Who is affected?

Gang violence weighs heavily on the lives of adolescents throughout the world, with boys more likely to be involved in gangs than girls. Homicide rates among boys are higher than those among girls in every region.

Children join gangs for a variety of reasons. Community risk factors can include poverty, social exclusion, lack of jobs and educational opportunities, residential areas with high crime rates and the availability of firearms and/or drugs. In the absence of better alternatives and in extreme conditions of exclusion, joining a gang can be seen as a way of life that will provide security, purpose and a sense of belonging.

What progress has been made?

Due to the nature of gang violence, monitoring progress in this area is difficult.

How does Compassion respond?

Through education and activities used to actively engage children, our Child Sponsorship Program can help protect children and adolescents from entering gangs by keeping the children off the streets and out of vulnerable situations. Each child is known, loved and protected by local Compassion staff. Local staff in countries around the world come up with unique programs and ideas to engage and protect children. For example, in Fortaleza, Brazil, a surfing program has become a popular after-school activity for teenage boys.


Child Soldiers

‘Child solider’ refers to a child below 18 years of age who has been recruited or used by an armed force in any capacity, including as fighters, cooks, porters, spies or for sexual purposes.

Children almost inevitably become involved when armed conflict exists. Those affected typically come from homes stricken by poverty and lacking options. They’re deceived, indoctrinated or forced to train and work within an armed force in traumatic roles such as guards, sexual slaves and suicide bombers. Some feel they have no other option, voluntarily becoming involved because their families are desperate for the income it would provide, or because they long for the sense of belonging it appears to offer.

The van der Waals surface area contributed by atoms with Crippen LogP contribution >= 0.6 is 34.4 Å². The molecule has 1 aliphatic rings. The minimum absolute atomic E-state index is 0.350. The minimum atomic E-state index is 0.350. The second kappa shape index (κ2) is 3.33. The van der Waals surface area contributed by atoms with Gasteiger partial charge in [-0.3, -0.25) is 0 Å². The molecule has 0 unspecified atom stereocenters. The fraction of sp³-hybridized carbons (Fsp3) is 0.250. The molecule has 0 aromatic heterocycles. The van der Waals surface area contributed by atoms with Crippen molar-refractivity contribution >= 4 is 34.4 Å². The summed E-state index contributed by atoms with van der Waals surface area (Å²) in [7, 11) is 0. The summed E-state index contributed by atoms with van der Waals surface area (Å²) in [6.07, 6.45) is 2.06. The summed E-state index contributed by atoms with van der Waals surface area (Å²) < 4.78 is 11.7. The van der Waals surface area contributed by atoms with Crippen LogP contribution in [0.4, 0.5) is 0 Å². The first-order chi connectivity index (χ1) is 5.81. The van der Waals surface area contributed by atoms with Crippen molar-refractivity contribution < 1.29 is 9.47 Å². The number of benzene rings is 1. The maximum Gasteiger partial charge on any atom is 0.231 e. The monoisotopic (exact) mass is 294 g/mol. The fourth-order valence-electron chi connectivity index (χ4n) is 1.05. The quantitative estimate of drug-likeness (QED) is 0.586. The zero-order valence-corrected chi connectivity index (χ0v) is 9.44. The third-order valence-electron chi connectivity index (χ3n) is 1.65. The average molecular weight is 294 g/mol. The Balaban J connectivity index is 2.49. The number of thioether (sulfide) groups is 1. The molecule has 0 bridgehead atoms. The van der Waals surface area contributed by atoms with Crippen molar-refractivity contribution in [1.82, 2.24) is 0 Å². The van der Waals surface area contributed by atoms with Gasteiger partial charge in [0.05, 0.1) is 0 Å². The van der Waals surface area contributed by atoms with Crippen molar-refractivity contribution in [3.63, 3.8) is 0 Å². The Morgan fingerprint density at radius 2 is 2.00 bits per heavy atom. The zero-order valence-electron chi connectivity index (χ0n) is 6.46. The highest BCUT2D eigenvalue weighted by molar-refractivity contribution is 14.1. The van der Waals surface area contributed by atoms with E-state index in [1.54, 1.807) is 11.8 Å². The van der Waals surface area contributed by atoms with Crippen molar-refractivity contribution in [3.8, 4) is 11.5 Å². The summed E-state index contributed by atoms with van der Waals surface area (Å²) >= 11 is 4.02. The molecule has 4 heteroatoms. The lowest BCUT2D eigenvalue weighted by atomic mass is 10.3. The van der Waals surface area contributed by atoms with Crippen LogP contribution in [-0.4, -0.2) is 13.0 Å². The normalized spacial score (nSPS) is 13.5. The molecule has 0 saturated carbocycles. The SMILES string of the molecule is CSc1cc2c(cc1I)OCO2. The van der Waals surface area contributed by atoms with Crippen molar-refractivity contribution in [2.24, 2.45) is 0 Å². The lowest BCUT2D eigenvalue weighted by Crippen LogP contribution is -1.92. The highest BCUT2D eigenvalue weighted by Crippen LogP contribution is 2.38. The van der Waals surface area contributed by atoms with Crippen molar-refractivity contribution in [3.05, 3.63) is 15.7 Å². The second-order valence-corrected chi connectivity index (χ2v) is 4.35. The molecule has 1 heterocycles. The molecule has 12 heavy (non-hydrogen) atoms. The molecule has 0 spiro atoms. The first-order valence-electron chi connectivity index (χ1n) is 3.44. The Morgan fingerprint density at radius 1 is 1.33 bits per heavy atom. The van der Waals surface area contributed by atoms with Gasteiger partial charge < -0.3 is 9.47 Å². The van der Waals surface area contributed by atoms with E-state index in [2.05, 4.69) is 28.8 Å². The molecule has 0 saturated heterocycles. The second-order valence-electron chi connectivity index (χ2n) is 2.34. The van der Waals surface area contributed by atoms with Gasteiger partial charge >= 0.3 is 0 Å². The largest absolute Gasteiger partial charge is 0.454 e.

Who is affected?

Though exact numbers are difficult to discern, the UN estimates that some 300,000 children are involved in more than 30 conflicts worldwide today. Regardless of how children are recruited and of their roles, child soldiers are victims, whose participation in conflict bears serious implications for their physical and emotional wellbeing. They are commonly subject to abuse and most of them witness death and sexual violence. Many are forced to perpetrate these atrocities and some suffer serious long-term psychological consequences. The reintegration of these children into civilian life is a complex process.

What progress has been made?

Although the issue of child soldiers is far from resolved, many countries are beginning to take widespread action, seeing thousands of children freed from armed conflict.

How does Compassion respond?

Compassion’s holistic child development model mitigates the risk of a child becoming involved in an armed conflict. Our Child Sponsorship Program can be a preventative measure against the issue of child soldiers, as each child is known to centre staff, has their wellbeing monitored and is assisted to complete primary school, which provides them with more options.

SOURCES: UN, Amnesty

Compassion works with local churches to identify children who are on the brink of unacceptable situations. Help us empower the local church to assist these children through giving to the Highly Vulnerable Children Critical Need.

We understand that these issues can affect all children, but note that in many countries boys are disproportionately affected by these issues. You can read about three issues affecting girls here.

Words by Monique Wallace